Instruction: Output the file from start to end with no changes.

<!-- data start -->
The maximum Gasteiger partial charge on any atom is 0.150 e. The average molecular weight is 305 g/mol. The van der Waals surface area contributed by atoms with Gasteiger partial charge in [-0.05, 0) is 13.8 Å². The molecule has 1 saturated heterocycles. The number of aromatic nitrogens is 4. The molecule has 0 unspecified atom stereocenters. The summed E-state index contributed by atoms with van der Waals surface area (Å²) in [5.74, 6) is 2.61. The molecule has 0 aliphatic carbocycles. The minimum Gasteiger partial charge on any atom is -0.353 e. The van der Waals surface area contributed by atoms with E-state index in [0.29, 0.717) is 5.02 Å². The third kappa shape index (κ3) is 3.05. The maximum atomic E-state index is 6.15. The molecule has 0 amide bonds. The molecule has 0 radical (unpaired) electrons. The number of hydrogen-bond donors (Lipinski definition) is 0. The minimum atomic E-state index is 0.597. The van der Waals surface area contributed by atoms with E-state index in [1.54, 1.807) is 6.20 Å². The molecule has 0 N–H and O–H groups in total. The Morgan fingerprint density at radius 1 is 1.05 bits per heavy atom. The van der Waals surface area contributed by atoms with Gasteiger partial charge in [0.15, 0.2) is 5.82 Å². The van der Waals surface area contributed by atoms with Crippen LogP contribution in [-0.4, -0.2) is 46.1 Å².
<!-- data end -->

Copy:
The maximum Gasteiger partial charge on any atom is 0.150 e. The average molecular weight is 305 g/mol. The van der Waals surface area contributed by atoms with Gasteiger partial charge in [-0.05, 0) is 13.8 Å². The molecule has 1 saturated heterocycles. The number of aromatic nitrogens is 4. The molecule has 0 unspecified atom stereocenters. The summed E-state index contributed by atoms with van der Waals surface area (Å²) in [5.74, 6) is 2.61. The molecule has 0 aliphatic carbocycles. The minimum Gasteiger partial charge on any atom is -0.353 e. The van der Waals surface area contributed by atoms with E-state index in [0.29, 0.717) is 5.02 Å². The third kappa shape index (κ3) is 3.05. The maximum atomic E-state index is 6.15. The molecule has 0 amide bonds. The molecule has 0 radical (unpaired) electrons. The number of hydrogen-bond donors (Lipinski definition) is 0. The minimum atomic E-state index is 0.597. The van der Waals surface area contributed by atoms with E-state index in [1.54, 1.807) is 6.20 Å². The molecule has 0 N–H and O–H groups in total. The Morgan fingerprint density at radius 1 is 1.05 bits per heavy atom. The van der Waals surface area contributed by atoms with Gasteiger partial charge in [0.15, 0.2) is 5.82 Å². The van der Waals surface area contributed by atoms with Crippen LogP contribution in [-0.4, -0.2) is 46.1 Å².